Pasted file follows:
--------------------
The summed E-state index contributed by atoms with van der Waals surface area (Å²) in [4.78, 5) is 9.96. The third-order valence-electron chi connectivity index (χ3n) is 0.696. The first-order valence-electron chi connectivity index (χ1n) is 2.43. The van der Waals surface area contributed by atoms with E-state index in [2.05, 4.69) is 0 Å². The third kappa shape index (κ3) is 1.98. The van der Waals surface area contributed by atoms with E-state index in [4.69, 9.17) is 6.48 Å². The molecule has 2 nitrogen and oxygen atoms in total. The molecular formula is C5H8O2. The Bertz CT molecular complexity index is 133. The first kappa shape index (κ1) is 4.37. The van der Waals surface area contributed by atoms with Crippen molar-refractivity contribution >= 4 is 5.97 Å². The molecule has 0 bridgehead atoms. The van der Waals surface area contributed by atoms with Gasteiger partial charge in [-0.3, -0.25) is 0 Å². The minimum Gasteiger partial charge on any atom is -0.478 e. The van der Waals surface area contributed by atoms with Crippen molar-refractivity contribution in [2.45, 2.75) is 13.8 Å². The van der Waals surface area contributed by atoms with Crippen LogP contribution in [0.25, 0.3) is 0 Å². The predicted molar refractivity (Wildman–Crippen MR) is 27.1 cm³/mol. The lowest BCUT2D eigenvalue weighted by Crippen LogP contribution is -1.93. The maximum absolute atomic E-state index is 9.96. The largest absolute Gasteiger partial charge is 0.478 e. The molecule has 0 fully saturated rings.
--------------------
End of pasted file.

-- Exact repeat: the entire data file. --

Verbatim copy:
The summed E-state index contributed by atoms with van der Waals surface area (Å²) in [4.78, 5) is 9.96. The third-order valence-electron chi connectivity index (χ3n) is 0.696. The first-order valence-electron chi connectivity index (χ1n) is 2.43. The van der Waals surface area contributed by atoms with E-state index in [2.05, 4.69) is 0 Å². The third kappa shape index (κ3) is 1.98. The van der Waals surface area contributed by atoms with E-state index in [4.69, 9.17) is 6.48 Å². The molecule has 2 nitrogen and oxygen atoms in total. The molecular formula is C5H8O2. The Bertz CT molecular complexity index is 133. The first kappa shape index (κ1) is 4.37. The van der Waals surface area contributed by atoms with Crippen molar-refractivity contribution >= 4 is 5.97 Å². The molecule has 0 bridgehead atoms. The van der Waals surface area contributed by atoms with Gasteiger partial charge in [-0.3, -0.25) is 0 Å². The minimum Gasteiger partial charge on any atom is -0.478 e. The van der Waals surface area contributed by atoms with Crippen molar-refractivity contribution in [2.45, 2.75) is 13.8 Å². The van der Waals surface area contributed by atoms with Crippen LogP contribution in [0.25, 0.3) is 0 Å². The predicted molar refractivity (Wildman–Crippen MR) is 27.1 cm³/mol. The lowest BCUT2D eigenvalue weighted by Crippen LogP contribution is -1.93. The maximum absolute atomic E-state index is 9.96. The largest absolute Gasteiger partial charge is 0.478 e. The molecule has 0 fully saturated rings.